One of the last interviews Sergei KOLTYRIN, the arrested director of the Medvezhegorsk district museum, gave was to Nastoyashchee vremya, the online TV channel:
(Excerpts from a longer text on the website)
“The death of a person’s reputation is perhaps worse than being actually murdered. After such allegations, the person carries on but with great difficulty. It’s hard to live and not everyone can survive such an upheaval in their lives.
“When we speak about Sandarmokh, we must not forget the people at the time when this vile treatment began, and “undesirables” were eliminated. The free-thinkers, those who thought differently to others, who spoke in a different way and did things differently – they were awkward and undesirable [for the regime].
“The State at that time, and the leadership, did not have a use for such people. It feared them and wanted to get rid of them. Some had built the [White Sea-Baltic] canal. There were certain Party officials who saw further than the ordinary man and recognised the nature of the system. They changed their minds and were also likely to become dispensable: they were Party and Soviet officials who didn’t agree with what a certain group in charge of the Gulag were doing here at that time.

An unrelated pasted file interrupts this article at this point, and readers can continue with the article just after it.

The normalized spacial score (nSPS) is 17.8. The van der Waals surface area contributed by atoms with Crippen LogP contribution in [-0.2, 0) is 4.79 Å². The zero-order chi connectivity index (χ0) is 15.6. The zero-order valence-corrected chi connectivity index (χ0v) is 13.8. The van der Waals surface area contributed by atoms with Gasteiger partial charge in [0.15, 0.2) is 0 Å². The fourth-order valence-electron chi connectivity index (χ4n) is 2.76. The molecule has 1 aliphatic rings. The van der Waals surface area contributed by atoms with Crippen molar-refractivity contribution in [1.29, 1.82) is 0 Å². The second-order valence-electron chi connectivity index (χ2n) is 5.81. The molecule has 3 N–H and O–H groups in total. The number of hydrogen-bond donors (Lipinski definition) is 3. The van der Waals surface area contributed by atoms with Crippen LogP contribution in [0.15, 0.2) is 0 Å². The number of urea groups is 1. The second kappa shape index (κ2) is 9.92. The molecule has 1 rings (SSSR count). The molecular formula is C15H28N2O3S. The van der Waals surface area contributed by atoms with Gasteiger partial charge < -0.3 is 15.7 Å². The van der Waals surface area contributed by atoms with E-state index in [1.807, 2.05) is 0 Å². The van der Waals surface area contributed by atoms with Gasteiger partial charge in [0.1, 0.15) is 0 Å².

“The best were chosen, we could say. Officers from the White Army, a great many priests, representatives of different nationalities, scientists and scholars, dramatists, writers, poets, doctors and schoolteachers. What for? I don’t understand the reason. Why? Because they couldn’t break them in the camps on Solovki? They endured every form of torture, insult and humiliation, and remained true to themselves and to their beliefs and past deeds. They were singled out for execution.
“It’s hard to talk about it now. It always weighs heavily on me and causes deep pain – what was done then. But we must not keep quiet: we have to speak out. We must realise that the passing of time does not erase the memory. No matter how much some people may want it to do so.”